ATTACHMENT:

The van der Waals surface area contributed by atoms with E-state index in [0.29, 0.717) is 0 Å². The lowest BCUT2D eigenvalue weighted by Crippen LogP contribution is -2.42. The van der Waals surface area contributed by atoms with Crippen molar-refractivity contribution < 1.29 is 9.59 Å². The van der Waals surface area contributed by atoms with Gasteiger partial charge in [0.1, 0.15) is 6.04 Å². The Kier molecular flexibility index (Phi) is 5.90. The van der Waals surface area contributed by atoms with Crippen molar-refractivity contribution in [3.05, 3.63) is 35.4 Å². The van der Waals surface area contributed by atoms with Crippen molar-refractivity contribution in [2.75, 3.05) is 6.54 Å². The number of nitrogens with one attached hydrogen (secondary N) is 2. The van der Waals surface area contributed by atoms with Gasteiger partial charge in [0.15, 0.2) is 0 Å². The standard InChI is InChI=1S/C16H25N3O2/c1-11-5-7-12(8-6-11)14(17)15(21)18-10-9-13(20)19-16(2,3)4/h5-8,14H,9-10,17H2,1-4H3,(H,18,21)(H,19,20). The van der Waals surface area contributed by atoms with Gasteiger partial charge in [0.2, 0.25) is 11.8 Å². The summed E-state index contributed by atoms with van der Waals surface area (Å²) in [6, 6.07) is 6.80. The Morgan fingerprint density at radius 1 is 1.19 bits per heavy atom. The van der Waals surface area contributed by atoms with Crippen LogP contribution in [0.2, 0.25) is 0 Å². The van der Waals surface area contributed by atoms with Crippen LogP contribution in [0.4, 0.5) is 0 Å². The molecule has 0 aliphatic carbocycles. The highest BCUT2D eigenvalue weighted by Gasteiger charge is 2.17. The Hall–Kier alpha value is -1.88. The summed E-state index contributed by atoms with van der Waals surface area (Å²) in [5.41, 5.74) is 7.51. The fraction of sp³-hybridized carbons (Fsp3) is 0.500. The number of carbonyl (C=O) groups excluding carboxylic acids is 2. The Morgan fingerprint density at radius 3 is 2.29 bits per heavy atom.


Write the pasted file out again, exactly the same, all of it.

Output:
The van der Waals surface area contributed by atoms with E-state index in [0.29, 0.717) is 0 Å². The lowest BCUT2D eigenvalue weighted by Crippen LogP contribution is -2.42. The van der Waals surface area contributed by atoms with Crippen molar-refractivity contribution < 1.29 is 9.59 Å². The van der Waals surface area contributed by atoms with Gasteiger partial charge in [0.1, 0.15) is 6.04 Å². The Kier molecular flexibility index (Phi) is 5.90. The van der Waals surface area contributed by atoms with Crippen molar-refractivity contribution in [3.05, 3.63) is 35.4 Å². The van der Waals surface area contributed by atoms with Crippen molar-refractivity contribution in [2.75, 3.05) is 6.54 Å². The number of nitrogens with one attached hydrogen (secondary N) is 2. The van der Waals surface area contributed by atoms with Gasteiger partial charge in [0.15, 0.2) is 0 Å². The standard InChI is InChI=1S/C16H25N3O2/c1-11-5-7-12(8-6-11)14(17)15(21)18-10-9-13(20)19-16(2,3)4/h5-8,14H,9-10,17H2,1-4H3,(H,18,21)(H,19,20). The van der Waals surface area contributed by atoms with Gasteiger partial charge in [0.2, 0.25) is 11.8 Å². The summed E-state index contributed by atoms with van der Waals surface area (Å²) in [6, 6.07) is 6.80. The Morgan fingerprint density at radius 1 is 1.19 bits per heavy atom. The van der Waals surface area contributed by atoms with Crippen LogP contribution in [0.2, 0.25) is 0 Å². The van der Waals surface area contributed by atoms with Crippen LogP contribution in [0.4, 0.5) is 0 Å². The molecule has 0 aliphatic carbocycles. The highest BCUT2D eigenvalue weighted by Gasteiger charge is 2.17. The Hall–Kier alpha value is -1.88. The summed E-state index contributed by atoms with van der Waals surface area (Å²) in [5.41, 5.74) is 7.51. The fraction of sp³-hybridized carbons (Fsp3) is 0.500. The number of carbonyl (C=O) groups excluding carboxylic acids is 2. The Morgan fingerprint density at radius 3 is 2.29 bits per heavy atom.